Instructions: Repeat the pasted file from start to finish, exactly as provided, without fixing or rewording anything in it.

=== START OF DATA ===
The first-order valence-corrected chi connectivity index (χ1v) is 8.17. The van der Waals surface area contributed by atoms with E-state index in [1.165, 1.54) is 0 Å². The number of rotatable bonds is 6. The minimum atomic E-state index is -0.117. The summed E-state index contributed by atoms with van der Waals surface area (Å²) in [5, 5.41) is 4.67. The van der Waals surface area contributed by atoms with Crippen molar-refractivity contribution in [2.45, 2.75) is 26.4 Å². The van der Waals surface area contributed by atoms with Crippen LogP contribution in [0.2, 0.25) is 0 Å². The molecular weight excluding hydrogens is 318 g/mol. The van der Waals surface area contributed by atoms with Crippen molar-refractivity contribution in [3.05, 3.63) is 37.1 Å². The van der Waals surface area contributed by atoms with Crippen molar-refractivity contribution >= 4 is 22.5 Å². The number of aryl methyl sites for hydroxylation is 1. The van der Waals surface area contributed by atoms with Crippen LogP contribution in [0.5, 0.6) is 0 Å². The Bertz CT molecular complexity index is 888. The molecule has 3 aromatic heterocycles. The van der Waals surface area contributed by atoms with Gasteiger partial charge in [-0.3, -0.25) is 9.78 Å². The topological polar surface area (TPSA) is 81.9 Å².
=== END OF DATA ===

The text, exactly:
The first-order valence-corrected chi connectivity index (χ1v) is 8.17. The van der Waals surface area contributed by atoms with E-state index in [1.165, 1.54) is 0 Å². The number of rotatable bonds is 6. The minimum atomic E-state index is -0.117. The summed E-state index contributed by atoms with van der Waals surface area (Å²) in [5, 5.41) is 4.67. The van der Waals surface area contributed by atoms with Crippen molar-refractivity contribution in [2.45, 2.75) is 26.4 Å². The van der Waals surface area contributed by atoms with Crippen LogP contribution in [0.2, 0.25) is 0 Å². The molecular weight excluding hydrogens is 318 g/mol. The van der Waals surface area contributed by atoms with Crippen molar-refractivity contribution in [3.05, 3.63) is 37.1 Å². The van der Waals surface area contributed by atoms with Crippen molar-refractivity contribution >= 4 is 22.5 Å². The number of aryl methyl sites for hydroxylation is 1. The van der Waals surface area contributed by atoms with Crippen LogP contribution in [0.5, 0.6) is 0 Å². The Bertz CT molecular complexity index is 888. The molecule has 3 aromatic heterocycles. The van der Waals surface area contributed by atoms with Gasteiger partial charge in [-0.3, -0.25) is 9.78 Å². The topological polar surface area (TPSA) is 81.9 Å².